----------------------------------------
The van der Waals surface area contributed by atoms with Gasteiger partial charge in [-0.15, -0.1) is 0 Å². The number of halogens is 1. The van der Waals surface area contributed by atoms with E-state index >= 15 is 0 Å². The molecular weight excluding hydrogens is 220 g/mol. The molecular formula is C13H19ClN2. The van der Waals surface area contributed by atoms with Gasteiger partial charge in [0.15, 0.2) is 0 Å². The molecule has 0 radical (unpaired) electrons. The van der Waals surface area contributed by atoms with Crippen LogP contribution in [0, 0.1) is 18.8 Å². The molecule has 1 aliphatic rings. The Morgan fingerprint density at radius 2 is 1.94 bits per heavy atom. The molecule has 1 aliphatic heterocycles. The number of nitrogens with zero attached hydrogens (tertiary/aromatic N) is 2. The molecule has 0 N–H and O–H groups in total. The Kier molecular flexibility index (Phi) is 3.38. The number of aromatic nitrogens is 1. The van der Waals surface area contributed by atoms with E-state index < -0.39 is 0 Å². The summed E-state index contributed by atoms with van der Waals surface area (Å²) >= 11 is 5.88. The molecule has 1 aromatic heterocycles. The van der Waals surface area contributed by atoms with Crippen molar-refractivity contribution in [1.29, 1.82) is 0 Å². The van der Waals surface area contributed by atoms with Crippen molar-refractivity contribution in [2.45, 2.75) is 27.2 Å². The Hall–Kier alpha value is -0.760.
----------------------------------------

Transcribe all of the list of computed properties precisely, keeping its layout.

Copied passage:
The van der Waals surface area contributed by atoms with Gasteiger partial charge in [-0.15, -0.1) is 0 Å². The number of halogens is 1. The van der Waals surface area contributed by atoms with E-state index >= 15 is 0 Å². The molecular weight excluding hydrogens is 220 g/mol. The molecular formula is C13H19ClN2. The van der Waals surface area contributed by atoms with Gasteiger partial charge in [0.15, 0.2) is 0 Å². The molecule has 0 radical (unpaired) electrons. The van der Waals surface area contributed by atoms with Crippen LogP contribution in [0, 0.1) is 18.8 Å². The molecule has 1 aliphatic rings. The Morgan fingerprint density at radius 2 is 1.94 bits per heavy atom. The molecule has 1 aliphatic heterocycles. The number of nitrogens with zero attached hydrogens (tertiary/aromatic N) is 2. The molecule has 0 N–H and O–H groups in total. The Kier molecular flexibility index (Phi) is 3.38. The number of aromatic nitrogens is 1. The van der Waals surface area contributed by atoms with E-state index < -0.39 is 0 Å². The summed E-state index contributed by atoms with van der Waals surface area (Å²) >= 11 is 5.88. The molecule has 1 aromatic heterocycles. The van der Waals surface area contributed by atoms with Crippen molar-refractivity contribution in [1.29, 1.82) is 0 Å². The van der Waals surface area contributed by atoms with Crippen molar-refractivity contribution in [2.45, 2.75) is 27.2 Å². The Hall–Kier alpha value is -0.760.